Cheteshwar Pujara's change of intent leading to his downfall
18th August 2018, 3rd Test between India and England, India was off to a wonderful start as the two Indian openers showed some resilience in the early stages of the first day but soon after Chris Woakes struck. In a matter of few overs, Woakes showed his magic as he dismissed both Shikhar Dhawan and KL Rahul. India's skipper Virat Kohli and test specialist Cheteshwar Pujara were at the crease with one over to play before the lunch break.
26.4, Woakes to Pujara, short on the body, Pujara gets inside the line and pulls to the deep backward square where he finds Adil Rashid. Now, rewind back to the first test where Captain Kohli decided to leave out Cheteshwar Pujara for KL Rahul. The move baffled a few Indian fans and left others fuming. Before the commencement of the series, Pujara was being considered as one of the most dependable batsmen in this Indian lineup.
Pujara's arrival into international cricket dates back to 2010 but he came to the fore after Rahul Dravid's retirement from test cricket. Known to be his successor, Pujara's style of play was similar, his face reflected calmness and his body language revealed his everlasting perseverance. In the era of bullet trains, steam engines are left aside, to match the advanced trains, the steam engines must transform themselves.
Pujara is the batsman of the 80s who is consistently trying to transform himself into a modern-day batsman. The keys to surviving in test cricket are temperament and mental toughness which combine to form a deadly combination. Batting for long hours almost guarantees you big runs but the changing approach in test cricket has endangered test specialists.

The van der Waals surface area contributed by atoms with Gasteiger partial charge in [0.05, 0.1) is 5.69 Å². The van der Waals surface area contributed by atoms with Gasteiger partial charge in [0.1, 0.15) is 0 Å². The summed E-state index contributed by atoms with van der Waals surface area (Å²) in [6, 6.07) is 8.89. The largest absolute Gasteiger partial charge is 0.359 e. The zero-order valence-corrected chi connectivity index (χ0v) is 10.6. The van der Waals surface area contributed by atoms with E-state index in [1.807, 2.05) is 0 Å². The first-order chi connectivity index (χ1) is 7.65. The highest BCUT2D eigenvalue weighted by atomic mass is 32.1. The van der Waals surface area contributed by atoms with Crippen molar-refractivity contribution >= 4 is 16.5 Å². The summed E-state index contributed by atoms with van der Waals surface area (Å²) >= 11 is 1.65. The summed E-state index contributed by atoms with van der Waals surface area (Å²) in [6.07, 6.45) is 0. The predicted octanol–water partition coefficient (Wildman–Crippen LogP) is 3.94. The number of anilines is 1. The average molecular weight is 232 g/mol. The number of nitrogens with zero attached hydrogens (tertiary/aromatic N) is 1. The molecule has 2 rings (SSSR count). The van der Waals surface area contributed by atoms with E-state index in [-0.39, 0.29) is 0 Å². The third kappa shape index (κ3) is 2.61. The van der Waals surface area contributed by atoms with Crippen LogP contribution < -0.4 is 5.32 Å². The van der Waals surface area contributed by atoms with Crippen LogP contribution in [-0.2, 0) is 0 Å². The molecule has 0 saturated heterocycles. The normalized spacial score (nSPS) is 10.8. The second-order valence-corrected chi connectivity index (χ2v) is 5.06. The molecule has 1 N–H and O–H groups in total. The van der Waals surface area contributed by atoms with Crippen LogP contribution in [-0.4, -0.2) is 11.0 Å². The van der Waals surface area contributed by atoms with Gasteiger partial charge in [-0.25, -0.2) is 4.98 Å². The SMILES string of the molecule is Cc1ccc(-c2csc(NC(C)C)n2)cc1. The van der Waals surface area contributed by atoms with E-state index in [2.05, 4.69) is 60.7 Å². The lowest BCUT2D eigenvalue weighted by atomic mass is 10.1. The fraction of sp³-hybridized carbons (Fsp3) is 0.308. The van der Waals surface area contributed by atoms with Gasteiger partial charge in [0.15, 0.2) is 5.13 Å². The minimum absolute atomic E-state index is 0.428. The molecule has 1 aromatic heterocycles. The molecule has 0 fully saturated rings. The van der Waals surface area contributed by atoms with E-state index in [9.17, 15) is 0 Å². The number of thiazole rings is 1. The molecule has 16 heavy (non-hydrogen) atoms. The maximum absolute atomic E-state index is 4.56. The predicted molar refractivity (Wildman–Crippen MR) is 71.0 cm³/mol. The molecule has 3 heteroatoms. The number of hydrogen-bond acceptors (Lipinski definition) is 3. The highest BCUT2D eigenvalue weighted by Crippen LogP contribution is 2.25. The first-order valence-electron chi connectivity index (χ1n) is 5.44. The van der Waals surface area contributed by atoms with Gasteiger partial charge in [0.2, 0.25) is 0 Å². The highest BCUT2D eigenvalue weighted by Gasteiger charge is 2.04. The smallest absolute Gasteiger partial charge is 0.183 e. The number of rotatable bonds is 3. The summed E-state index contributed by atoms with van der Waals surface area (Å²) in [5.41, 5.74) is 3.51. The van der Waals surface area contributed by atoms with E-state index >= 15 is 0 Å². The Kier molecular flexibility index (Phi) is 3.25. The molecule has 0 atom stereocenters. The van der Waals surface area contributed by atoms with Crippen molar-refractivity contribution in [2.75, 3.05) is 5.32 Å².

The hype regarding Pujara's strike rate has had an ominous effect on his batting. His natural instinct to leave the ball has faded away and uncharacteristic Pujara shots have resulted in his downfall. The constant chirp in the ear disturbs most and the chirp in Pujara's ear has been to play an aggressive brand of cricket which he has failed to do in the past. How has Pujara's strike rate changed since his introduction to the aggressive brand of cricket?
Both, Pujara's strike rate and average have taken a toll in 2018. Two things can be blamed for this, first, Pujara's attempt to play the Kohli brand of cricket, second, the constant changing and chopping in the Indian XI. The 30-year-old's role can be simple yet complicated, he can hold up one hand as aggressive players like Virat Kohli, Shikhar Dhawan and Ajinkya Rahane play around him.
Evidently, Pujara v2.0 is disappointing. People call him 'a flat track bully', his away records are not particularly impressive but in the current scenario the statistics don't seem too bad. India's struggle outside the Indian subcontinent is well known.
Cheteshwar Pujara isn't the worse, but he isn't the best too. India's number three has been an average bet till now. A champion at home but tends to underperform in away conditions. With the change of intent working against him, Pujara should move back to his basics and his subtle art of leaving the ball should help him leave a mark.